Thursday, 4 February 2010

Turnera -- Two Types

 

Warning:  The following material contains adult references which your children should not be able to understand!

You may recall my mentioning a type of Turnera that is famous as an aphrodisiac.  The drawing above is of that species.  It is Turnera diffusa which is known most commonly as Damiana.

It is a shrub native to Central America, Mexico, South America and the Caribbean.  It belongs to the Family Turneraceae.  Damiana is a relatively small shrub that produces small, aromatic flowers (see above).  It blooms in early to late summer and is followed by fruits that taste similar to figs.  The shrub is said to have an odour somewhat like chamomile due to an oil present in the plant.  The leaves have traditionally been made into a tea which was used by native people of Central and South America for its aphrodisiac effects.  Spanish missionaries first recorded that the Mexican Indians drank Damiana tea mixed with sugar for its ability to enhance lovemaking.

Actually, Damiana is used for everything from bedwetting and depression to the treatment of sexual dysfuntions plus its well known use as an aphrodisiac.  It is said that if you crush the leaves into a fine powder and inhale the powder, you can experience a mild "high".  Remember, all this information is simply educational and is not intended to give you any ideas!!



 


This second drawing is of Turnera ulmifolia which I talked about a few postings ago when I showed you the drawing of Turnera ulmifolia 'elegans'.  This is the actual plant that goes by the delightful name of Ramgoat Dashalong as well as Yellow Alder.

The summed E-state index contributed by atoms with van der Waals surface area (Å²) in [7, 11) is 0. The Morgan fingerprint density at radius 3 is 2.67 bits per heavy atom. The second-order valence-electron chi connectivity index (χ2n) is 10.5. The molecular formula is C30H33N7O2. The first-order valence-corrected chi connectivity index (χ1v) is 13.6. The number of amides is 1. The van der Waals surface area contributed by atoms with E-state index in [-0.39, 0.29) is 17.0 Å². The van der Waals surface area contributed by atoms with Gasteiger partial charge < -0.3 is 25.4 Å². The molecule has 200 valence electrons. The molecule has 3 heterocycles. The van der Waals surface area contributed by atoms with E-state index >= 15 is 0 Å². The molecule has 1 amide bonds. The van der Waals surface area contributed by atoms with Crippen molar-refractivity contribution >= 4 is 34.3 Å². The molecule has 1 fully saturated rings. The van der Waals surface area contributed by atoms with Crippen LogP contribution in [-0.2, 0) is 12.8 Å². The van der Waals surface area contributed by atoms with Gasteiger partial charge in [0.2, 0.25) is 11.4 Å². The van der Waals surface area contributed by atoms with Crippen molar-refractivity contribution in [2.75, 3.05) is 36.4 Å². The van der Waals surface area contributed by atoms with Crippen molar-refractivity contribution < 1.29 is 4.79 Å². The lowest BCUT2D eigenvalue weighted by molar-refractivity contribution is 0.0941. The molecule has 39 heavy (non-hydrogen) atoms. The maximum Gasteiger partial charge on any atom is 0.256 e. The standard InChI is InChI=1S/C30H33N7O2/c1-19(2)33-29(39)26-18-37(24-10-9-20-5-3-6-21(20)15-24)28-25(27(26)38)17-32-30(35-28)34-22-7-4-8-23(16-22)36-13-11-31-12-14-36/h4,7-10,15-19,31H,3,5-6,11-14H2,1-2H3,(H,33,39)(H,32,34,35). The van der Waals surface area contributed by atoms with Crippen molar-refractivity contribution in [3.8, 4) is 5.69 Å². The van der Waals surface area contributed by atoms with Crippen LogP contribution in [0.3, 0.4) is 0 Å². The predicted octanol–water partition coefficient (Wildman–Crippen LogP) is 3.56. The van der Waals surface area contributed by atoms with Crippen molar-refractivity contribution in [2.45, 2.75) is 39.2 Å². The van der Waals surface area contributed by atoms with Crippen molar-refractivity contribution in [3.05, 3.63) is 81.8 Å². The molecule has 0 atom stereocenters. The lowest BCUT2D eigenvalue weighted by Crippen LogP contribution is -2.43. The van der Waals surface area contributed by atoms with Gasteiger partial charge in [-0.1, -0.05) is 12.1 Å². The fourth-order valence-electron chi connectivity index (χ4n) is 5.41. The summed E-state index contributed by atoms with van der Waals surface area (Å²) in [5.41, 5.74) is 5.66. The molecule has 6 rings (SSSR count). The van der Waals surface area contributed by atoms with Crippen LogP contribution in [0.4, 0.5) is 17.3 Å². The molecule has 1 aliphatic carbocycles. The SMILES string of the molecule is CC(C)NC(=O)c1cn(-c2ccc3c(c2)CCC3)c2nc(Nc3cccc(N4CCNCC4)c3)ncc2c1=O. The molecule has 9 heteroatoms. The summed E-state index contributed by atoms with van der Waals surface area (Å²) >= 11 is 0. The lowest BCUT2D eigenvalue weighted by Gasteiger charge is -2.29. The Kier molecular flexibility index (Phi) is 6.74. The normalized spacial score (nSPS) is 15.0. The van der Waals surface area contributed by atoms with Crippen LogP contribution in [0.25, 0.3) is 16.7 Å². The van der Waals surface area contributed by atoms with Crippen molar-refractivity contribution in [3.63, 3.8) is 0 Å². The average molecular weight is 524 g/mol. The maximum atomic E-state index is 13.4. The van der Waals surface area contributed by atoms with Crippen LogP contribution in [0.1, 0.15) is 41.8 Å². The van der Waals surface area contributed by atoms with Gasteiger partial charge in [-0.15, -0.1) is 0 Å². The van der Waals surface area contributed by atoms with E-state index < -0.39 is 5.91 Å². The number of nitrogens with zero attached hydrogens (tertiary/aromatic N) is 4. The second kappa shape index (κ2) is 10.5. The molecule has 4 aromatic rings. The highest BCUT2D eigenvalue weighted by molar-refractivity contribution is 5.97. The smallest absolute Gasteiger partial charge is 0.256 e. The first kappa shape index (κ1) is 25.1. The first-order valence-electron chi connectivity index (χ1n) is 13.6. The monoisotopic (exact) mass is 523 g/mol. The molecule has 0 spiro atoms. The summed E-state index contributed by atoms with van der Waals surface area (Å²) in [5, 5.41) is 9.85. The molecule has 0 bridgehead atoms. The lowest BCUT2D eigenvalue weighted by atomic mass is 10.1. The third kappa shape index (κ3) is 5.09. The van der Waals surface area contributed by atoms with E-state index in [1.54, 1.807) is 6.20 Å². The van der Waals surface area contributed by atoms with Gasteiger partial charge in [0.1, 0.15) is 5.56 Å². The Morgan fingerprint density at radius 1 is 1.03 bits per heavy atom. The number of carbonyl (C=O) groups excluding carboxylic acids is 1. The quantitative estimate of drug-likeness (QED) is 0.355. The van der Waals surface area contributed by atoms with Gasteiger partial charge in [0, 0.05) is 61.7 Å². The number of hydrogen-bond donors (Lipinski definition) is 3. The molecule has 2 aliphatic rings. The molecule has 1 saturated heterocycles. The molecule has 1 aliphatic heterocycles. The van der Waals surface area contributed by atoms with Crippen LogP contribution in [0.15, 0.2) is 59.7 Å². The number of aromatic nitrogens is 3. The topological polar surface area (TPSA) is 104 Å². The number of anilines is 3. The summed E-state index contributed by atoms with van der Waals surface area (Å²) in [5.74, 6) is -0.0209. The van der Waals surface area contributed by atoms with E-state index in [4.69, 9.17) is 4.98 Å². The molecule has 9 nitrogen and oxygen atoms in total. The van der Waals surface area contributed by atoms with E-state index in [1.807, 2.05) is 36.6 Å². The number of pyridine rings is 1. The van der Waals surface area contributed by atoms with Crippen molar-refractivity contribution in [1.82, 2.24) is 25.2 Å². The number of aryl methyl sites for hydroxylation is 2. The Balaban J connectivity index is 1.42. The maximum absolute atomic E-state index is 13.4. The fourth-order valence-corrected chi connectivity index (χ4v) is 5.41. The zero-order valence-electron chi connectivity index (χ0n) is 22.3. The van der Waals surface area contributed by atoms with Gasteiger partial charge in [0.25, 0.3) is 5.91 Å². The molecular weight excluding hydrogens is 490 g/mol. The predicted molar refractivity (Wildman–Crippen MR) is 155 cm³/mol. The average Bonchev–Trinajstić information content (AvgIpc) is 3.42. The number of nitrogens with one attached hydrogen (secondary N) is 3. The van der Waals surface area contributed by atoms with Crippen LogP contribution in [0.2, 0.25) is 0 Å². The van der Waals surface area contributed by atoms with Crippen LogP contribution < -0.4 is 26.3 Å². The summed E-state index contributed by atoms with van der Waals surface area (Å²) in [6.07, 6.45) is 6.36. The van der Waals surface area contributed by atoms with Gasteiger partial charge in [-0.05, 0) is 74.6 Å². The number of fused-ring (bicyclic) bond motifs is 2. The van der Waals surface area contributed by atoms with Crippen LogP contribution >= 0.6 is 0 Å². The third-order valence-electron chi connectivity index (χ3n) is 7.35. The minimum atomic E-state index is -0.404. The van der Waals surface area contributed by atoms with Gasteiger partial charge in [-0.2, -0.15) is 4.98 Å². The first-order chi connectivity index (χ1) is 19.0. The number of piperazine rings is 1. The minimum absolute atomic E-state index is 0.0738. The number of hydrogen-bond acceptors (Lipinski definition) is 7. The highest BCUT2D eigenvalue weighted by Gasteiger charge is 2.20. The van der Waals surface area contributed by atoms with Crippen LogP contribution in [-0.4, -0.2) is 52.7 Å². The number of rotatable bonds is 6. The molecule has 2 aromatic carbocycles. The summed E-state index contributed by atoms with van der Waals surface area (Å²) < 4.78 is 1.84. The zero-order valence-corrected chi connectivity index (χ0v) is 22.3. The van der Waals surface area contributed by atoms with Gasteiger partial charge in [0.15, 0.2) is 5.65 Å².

This plant, like the other Turneraceae plants, is also used medicinally for many different physical and emotional problems.  It seems to be especially useful as an intestinal anti-inflammatory and research shows that it has high antioxidant activity.

 

Finally, I want to show you a funny photo!

I would love to know how the mother hen ended up deciding to keep a puppy warm while leaving her poor chick out in the cold?  I think this must be a very confused hen as well as a very confused puppy!  And the poor chick -- just think of the rejection and abandonment problems it will have to deal with later in life!

The title that came with this photo was "the warmest place in the house" which I don't really think is suitable.  I can't think of a good title -- maybe you can help!  Send me your suggestions, please.

May peace be with us all.
  

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